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IAEA Launches International Radiation Mapping System

IAEA Launches International Radiation Mapping System Homeland Security TodayA new international radiation monitoring information system (IRMIS), launched by the International Atomic Energy Agency (IAEA), will collect and display radiation monitoring data, enabling countries to respond rapidly to such emergencies. This data maps the areas of potential impact that can assist countries to take appropriate protective actions in an emergency.
A thorough analysis of data is vital to a swift response in a radiation or nuclear emergency. By sharing information, countries are better prepared for challenging situations, said Jan Erik Dyve, a radiation specialist with the Norwegian Radiation Protection Authority.
This new online tool supports the IAEA’s Unified System for Information Exchange in Incidents and Emergencies (USIE), where competent authorities can access information about all emergency situations, ranging from a lost radioactive source to a full-scale nuclear emergency.

One of the main sources of such information is gamma dose rate data, which is voluntarily reported from fixed monitoring stations worldwide, said Elena Buglova, Head of the IAEA Incident and Emergency Centre. "The data received is integrated with geographic coordinates and then visualized on a map."

IRMIS provides a mechanism for reporting these specific measurements from the fixed monitoring stations worldwide. At the same time, the system is also capable of accepting emergency gamma dose rate data collected through temporary stations, hand-held measurements or mobile monitoring systems, such as backpack systems, vehicle or aerial systems. This allows the data to be mapped, visualized and assessed against the area where focused protective actions, such as evacuation, sheltering and food restrictions, can be taken.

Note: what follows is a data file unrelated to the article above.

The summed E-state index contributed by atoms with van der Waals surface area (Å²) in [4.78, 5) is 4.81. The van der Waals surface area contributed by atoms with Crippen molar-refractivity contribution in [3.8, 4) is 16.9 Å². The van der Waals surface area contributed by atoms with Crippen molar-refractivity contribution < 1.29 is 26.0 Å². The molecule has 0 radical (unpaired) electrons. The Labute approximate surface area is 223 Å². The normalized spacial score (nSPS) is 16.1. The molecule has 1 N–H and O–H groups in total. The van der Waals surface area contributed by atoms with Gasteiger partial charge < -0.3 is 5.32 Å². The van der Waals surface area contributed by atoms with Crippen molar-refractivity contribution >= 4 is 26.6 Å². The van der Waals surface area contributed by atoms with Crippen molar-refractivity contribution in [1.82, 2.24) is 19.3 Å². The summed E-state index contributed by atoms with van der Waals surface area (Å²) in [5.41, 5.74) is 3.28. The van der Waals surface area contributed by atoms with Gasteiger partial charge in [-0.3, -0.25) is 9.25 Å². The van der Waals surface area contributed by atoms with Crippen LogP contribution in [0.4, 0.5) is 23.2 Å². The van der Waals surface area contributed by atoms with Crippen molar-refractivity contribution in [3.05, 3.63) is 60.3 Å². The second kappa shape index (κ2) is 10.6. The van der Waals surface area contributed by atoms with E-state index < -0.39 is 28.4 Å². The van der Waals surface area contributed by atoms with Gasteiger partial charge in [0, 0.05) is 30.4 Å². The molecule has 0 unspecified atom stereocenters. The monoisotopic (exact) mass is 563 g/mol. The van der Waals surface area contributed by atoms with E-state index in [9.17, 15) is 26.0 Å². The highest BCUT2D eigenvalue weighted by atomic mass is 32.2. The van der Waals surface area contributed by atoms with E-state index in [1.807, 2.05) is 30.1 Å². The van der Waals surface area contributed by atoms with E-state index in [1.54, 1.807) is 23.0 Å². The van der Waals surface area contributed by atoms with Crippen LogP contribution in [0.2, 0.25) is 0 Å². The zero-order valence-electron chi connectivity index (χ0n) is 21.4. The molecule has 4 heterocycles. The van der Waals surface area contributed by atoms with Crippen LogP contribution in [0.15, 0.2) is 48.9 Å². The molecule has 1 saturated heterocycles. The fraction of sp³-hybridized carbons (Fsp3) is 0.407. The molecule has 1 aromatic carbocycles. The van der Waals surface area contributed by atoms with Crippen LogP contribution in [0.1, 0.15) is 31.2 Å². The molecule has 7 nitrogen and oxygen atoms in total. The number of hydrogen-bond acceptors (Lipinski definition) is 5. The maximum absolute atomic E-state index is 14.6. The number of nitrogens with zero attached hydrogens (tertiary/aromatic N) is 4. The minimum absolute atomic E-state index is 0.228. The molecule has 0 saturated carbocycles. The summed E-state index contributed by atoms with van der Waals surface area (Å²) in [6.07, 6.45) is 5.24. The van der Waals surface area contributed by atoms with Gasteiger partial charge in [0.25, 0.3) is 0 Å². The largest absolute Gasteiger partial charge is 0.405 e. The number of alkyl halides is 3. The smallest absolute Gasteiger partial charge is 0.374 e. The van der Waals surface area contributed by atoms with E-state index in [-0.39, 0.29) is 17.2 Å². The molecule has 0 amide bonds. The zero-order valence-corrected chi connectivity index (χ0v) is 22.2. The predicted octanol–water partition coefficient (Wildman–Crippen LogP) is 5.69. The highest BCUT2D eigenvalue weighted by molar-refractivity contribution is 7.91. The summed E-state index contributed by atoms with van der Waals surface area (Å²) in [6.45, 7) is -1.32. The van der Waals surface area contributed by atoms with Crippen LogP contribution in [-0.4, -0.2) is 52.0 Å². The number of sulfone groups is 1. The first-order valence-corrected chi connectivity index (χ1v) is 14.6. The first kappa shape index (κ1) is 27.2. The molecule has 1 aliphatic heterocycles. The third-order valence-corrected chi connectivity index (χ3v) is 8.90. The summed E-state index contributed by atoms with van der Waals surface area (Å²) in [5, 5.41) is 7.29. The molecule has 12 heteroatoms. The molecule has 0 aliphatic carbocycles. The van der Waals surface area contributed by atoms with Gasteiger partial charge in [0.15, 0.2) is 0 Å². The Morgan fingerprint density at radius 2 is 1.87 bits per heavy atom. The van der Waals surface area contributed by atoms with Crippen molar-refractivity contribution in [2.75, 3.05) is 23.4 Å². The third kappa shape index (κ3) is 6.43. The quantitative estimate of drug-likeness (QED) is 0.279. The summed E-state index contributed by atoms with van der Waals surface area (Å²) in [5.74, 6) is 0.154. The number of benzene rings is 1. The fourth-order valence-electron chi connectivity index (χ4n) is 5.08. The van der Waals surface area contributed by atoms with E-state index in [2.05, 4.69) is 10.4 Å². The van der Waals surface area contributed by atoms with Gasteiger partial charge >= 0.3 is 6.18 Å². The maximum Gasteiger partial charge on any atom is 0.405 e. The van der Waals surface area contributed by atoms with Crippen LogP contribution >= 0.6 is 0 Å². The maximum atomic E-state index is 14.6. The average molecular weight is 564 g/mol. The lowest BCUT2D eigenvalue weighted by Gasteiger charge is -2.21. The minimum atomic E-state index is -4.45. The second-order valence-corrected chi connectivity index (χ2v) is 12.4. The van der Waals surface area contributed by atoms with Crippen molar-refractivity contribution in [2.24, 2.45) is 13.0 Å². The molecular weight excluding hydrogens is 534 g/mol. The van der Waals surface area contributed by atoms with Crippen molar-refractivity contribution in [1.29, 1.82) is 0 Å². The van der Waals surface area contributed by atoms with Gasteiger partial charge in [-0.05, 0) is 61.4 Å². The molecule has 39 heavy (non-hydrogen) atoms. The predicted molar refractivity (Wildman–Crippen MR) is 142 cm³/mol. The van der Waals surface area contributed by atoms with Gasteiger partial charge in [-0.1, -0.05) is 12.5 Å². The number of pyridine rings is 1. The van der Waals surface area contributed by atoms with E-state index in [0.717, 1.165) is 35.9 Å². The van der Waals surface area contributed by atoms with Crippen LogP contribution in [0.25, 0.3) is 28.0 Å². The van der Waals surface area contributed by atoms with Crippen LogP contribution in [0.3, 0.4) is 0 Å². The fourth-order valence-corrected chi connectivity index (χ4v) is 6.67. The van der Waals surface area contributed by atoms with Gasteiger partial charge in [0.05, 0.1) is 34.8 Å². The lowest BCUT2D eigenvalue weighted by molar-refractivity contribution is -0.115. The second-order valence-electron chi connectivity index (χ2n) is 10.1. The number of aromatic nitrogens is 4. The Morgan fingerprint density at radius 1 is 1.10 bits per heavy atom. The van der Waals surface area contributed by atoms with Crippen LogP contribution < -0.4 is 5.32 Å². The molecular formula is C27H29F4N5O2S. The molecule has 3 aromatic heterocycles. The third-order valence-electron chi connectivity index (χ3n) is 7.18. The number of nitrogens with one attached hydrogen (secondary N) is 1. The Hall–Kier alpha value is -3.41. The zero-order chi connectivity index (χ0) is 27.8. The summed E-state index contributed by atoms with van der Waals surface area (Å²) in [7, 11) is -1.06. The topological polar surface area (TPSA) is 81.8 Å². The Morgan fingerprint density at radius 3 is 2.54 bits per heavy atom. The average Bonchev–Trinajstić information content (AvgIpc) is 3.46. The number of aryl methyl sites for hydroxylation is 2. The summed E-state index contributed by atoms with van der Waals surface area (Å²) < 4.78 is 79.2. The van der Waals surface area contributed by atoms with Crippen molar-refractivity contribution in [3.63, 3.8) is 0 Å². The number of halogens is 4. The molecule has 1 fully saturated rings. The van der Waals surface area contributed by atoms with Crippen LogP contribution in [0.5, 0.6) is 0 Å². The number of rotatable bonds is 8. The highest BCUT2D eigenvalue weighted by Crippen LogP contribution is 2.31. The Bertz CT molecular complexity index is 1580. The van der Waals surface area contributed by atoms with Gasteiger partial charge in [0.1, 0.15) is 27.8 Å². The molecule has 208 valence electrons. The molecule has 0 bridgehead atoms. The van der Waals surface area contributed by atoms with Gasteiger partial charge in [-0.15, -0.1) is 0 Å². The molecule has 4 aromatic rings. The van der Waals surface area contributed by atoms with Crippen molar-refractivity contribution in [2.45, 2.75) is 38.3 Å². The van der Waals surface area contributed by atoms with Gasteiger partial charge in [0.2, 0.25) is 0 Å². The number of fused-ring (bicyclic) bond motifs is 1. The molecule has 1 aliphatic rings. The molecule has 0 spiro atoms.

The online system has specifically pre-designed color coded palettes that can differentiate displayed radiation levels. It allows for the evaluation of radiation measurement trends over a selected time period and the display of near real time results at a given location.

IRMIS is not an early warning system that automatically reports when there are significant deviations in radiation levels or when values are detected above certain levels, Buglova said. However, the configuration of the visualization features offered by IRMIS may help users to determine where elevated gamma dose rate measurements during a radiation or nuclear emergency indicate that actions to protect the public are necessary. 

"The data can be used to assist emergency responders determine where and when to take necessary actions to protect the public," she said.

IRMIS supports the implementation of the Convention on Early Notification of a Nuclear Accident whereby the signatory parties have a mechanism for reporting environmental radiation monitoring data during nuclear or radiological emergencies.

Future versions of IRMIS will also enable the reporting of radioactivity measurements of environmental samples collected during an emergency, said Buglova.